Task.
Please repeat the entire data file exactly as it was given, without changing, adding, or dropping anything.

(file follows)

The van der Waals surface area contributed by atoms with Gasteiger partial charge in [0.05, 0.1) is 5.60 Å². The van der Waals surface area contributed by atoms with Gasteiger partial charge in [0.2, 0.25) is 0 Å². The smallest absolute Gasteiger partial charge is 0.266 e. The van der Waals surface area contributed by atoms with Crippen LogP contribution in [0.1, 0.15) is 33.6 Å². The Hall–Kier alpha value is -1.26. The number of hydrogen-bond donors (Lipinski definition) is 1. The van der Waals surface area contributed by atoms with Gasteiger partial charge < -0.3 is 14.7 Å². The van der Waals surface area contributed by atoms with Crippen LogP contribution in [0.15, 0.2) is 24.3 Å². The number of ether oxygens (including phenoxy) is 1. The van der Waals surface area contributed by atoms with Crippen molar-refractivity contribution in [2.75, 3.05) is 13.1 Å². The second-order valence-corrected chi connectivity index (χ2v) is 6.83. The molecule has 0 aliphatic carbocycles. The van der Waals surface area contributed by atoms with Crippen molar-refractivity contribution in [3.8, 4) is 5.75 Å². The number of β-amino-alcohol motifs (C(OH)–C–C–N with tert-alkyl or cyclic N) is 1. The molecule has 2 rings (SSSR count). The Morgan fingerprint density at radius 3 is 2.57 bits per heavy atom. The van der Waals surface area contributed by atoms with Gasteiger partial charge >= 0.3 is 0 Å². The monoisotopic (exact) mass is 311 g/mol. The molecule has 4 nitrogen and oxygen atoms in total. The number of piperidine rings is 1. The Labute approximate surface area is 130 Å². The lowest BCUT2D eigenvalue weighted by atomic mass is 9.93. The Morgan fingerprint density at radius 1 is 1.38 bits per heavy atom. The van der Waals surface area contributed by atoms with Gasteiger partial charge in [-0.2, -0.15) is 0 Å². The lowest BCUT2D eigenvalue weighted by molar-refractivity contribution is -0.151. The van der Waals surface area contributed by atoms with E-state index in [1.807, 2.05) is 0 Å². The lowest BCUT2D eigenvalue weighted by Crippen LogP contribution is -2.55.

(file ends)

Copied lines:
The van der Waals surface area contributed by atoms with Gasteiger partial charge in [0.05, 0.1) is 5.60 Å². The van der Waals surface area contributed by atoms with Gasteiger partial charge in [0.2, 0.25) is 0 Å². The smallest absolute Gasteiger partial charge is 0.266 e. The van der Waals surface area contributed by atoms with Crippen LogP contribution in [0.1, 0.15) is 33.6 Å². The Hall–Kier alpha value is -1.26. The number of hydrogen-bond donors (Lipinski definition) is 1. The van der Waals surface area contributed by atoms with Gasteiger partial charge < -0.3 is 14.7 Å². The van der Waals surface area contributed by atoms with Crippen LogP contribution in [0.15, 0.2) is 24.3 Å². The number of ether oxygens (including phenoxy) is 1. The van der Waals surface area contributed by atoms with Crippen molar-refractivity contribution in [2.75, 3.05) is 13.1 Å². The second-order valence-corrected chi connectivity index (χ2v) is 6.83. The molecule has 0 aliphatic carbocycles. The van der Waals surface area contributed by atoms with Crippen molar-refractivity contribution in [3.8, 4) is 5.75 Å². The number of β-amino-alcohol motifs (C(OH)–C–C–N with tert-alkyl or cyclic N) is 1. The molecule has 2 rings (SSSR count). The Morgan fingerprint density at radius 3 is 2.57 bits per heavy atom. The van der Waals surface area contributed by atoms with Gasteiger partial charge >= 0.3 is 0 Å². The monoisotopic (exact) mass is 311 g/mol. The molecule has 4 nitrogen and oxygen atoms in total. The number of piperidine rings is 1. The Labute approximate surface area is 130 Å². The lowest BCUT2D eigenvalue weighted by atomic mass is 9.93. The Morgan fingerprint density at radius 1 is 1.38 bits per heavy atom. The van der Waals surface area contributed by atoms with Gasteiger partial charge in [-0.2, -0.15) is 0 Å². The lowest BCUT2D eigenvalue weighted by molar-refractivity contribution is -0.151. The van der Waals surface area contributed by atoms with E-state index in [1.807, 2.05) is 0 Å². The lowest BCUT2D eigenvalue weighted by Crippen LogP contribution is -2.55.